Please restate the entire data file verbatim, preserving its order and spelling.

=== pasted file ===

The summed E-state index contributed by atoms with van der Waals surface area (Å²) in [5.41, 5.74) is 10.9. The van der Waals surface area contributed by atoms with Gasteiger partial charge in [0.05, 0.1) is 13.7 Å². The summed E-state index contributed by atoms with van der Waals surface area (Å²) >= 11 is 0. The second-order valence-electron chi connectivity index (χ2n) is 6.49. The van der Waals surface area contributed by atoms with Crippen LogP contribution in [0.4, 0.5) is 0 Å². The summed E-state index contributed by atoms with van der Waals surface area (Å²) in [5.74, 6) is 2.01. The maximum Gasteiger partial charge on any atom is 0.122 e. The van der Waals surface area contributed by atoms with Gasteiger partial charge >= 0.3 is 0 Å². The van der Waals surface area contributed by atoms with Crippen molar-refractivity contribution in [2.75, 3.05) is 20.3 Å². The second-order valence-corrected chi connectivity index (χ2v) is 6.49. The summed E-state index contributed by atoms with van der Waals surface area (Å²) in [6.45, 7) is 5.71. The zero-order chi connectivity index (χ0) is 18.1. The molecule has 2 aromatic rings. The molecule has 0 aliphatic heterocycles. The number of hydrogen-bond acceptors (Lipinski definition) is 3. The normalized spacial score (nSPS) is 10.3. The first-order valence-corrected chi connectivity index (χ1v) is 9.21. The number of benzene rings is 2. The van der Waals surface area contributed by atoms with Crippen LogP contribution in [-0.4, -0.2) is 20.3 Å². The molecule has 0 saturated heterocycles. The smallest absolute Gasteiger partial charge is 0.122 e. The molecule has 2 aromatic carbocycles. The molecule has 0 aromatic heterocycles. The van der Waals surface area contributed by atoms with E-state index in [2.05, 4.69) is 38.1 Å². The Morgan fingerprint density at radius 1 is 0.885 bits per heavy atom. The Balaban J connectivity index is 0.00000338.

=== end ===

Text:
The summed E-state index contributed by atoms with van der Waals surface area (Å²) in [5.41, 5.74) is 10.9. The van der Waals surface area contributed by atoms with Gasteiger partial charge in [0.05, 0.1) is 13.7 Å². The summed E-state index contributed by atoms with van der Waals surface area (Å²) >= 11 is 0. The second-order valence-electron chi connectivity index (χ2n) is 6.49. The van der Waals surface area contributed by atoms with Crippen LogP contribution in [0.4, 0.5) is 0 Å². The summed E-state index contributed by atoms with van der Waals surface area (Å²) in [5.74, 6) is 2.01. The maximum Gasteiger partial charge on any atom is 0.122 e. The van der Waals surface area contributed by atoms with Gasteiger partial charge >= 0.3 is 0 Å². The van der Waals surface area contributed by atoms with Crippen molar-refractivity contribution in [2.75, 3.05) is 20.3 Å². The second-order valence-corrected chi connectivity index (χ2v) is 6.49. The summed E-state index contributed by atoms with van der Waals surface area (Å²) in [6.45, 7) is 5.71. The zero-order chi connectivity index (χ0) is 18.1. The molecule has 2 aromatic rings. The molecule has 0 aliphatic heterocycles. The number of hydrogen-bond acceptors (Lipinski definition) is 3. The normalized spacial score (nSPS) is 10.3. The first-order valence-corrected chi connectivity index (χ1v) is 9.21. The number of benzene rings is 2. The van der Waals surface area contributed by atoms with Crippen LogP contribution in [-0.4, -0.2) is 20.3 Å². The molecule has 0 saturated heterocycles. The smallest absolute Gasteiger partial charge is 0.122 e. The molecule has 2 aromatic carbocycles. The molecule has 0 aromatic heterocycles. The van der Waals surface area contributed by atoms with E-state index in [2.05, 4.69) is 38.1 Å². The Morgan fingerprint density at radius 1 is 0.885 bits per heavy atom. The Balaban J connectivity index is 0.00000338.